Such were the findings of a study conducted by the Idaho National Laboratory (INL), which tracked about 8,700 cars during a three-year period, including a bunch of Volts, Leafs and Smart ED electric vehicles. In short, even though the Volt's all-electric range of about 38 miles is less than half that of the Leaf's, the Volts' collective all-electric driving was just six percent lower than the Leaf's (the next-generation Volt will be even more electro-generous, with a 50-mile range).
The logic makes sense considering typical US driving habits, in which a vast majority of people commute less than 35 miles a day. Additionally, Volt drivers obviously have no fear of running out of electricity, so they were far more likely to max out on that range than some Leaf drivers. Overall, the average Leaf is driven about 15 percent less than the national average of about 11,300 miles a year for all vehicles, while Volts are driven about eight percent more. Of all those Volt miles, about 81 percent were in all-electric mode.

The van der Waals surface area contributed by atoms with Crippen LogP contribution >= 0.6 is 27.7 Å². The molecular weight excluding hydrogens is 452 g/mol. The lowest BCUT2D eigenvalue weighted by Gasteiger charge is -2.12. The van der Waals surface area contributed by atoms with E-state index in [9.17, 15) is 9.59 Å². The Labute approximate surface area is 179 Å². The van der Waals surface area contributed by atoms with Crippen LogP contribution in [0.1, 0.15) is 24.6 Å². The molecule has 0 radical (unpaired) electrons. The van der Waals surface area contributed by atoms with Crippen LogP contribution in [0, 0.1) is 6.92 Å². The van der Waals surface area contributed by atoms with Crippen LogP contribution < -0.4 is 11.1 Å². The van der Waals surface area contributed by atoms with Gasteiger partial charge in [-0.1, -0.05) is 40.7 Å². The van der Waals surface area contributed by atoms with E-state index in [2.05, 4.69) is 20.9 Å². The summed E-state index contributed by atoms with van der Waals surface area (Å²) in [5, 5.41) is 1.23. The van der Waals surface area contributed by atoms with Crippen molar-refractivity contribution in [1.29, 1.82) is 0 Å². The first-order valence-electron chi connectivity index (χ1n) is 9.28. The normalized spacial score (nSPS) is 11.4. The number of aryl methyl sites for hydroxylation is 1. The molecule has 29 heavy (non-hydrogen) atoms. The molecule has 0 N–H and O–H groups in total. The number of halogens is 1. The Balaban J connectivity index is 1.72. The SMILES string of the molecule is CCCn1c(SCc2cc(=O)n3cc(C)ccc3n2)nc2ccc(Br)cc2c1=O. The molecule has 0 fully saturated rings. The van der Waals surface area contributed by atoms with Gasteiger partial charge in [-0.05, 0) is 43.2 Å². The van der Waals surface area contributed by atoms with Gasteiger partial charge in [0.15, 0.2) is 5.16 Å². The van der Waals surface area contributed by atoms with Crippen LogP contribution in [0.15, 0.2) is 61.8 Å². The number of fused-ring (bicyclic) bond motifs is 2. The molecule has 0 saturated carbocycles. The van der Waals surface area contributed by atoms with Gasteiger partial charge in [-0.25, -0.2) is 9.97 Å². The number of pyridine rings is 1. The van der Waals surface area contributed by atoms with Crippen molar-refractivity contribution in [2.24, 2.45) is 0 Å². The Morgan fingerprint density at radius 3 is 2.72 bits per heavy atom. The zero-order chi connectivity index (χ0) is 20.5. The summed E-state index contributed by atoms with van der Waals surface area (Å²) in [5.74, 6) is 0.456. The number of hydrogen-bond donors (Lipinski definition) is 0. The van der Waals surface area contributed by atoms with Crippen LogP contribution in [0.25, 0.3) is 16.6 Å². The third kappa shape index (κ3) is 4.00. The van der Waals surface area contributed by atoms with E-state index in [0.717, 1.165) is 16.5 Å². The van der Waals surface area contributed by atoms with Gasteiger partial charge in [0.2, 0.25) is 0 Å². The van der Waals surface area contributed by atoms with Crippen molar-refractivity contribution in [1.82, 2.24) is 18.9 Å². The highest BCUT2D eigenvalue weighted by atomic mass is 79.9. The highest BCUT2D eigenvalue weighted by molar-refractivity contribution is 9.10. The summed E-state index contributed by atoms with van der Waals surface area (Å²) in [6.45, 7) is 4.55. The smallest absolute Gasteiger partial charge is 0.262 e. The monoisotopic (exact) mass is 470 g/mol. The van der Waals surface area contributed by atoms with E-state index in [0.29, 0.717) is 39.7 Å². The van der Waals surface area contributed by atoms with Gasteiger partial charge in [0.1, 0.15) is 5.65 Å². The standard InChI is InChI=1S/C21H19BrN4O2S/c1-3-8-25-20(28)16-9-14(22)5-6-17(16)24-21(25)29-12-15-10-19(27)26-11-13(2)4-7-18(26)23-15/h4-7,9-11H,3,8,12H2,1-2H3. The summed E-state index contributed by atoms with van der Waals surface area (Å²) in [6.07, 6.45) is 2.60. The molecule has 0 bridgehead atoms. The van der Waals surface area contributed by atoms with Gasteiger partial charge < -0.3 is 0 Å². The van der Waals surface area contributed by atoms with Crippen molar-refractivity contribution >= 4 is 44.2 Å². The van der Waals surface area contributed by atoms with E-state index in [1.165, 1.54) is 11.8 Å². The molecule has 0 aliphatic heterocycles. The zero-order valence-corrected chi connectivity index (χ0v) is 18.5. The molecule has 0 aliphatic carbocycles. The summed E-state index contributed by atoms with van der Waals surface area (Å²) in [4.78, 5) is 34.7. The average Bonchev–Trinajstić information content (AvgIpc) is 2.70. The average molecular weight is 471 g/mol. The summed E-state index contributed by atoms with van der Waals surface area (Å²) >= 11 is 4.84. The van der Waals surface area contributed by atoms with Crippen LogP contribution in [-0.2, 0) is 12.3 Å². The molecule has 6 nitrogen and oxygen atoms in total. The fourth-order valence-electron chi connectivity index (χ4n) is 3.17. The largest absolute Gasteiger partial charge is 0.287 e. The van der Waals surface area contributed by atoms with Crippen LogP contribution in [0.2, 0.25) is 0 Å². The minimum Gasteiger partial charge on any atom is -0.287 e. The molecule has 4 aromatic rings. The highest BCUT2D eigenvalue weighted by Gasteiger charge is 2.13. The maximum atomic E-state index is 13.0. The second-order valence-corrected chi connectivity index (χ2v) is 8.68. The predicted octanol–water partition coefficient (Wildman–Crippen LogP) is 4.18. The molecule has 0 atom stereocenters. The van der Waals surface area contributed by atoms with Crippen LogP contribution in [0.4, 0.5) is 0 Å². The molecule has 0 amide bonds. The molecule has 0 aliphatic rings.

Additionally, Volt drivers recharged about 1.5 times a day, while Leaf drivers recharged about once a day, and about 85 percent of that charging was at home. As for non-home charging, about 20 percent of the vehicles accounted for 75 percent of the station use, so folks are definitely creatures of habit. Check out the INL's 22-page report here for more interesting details.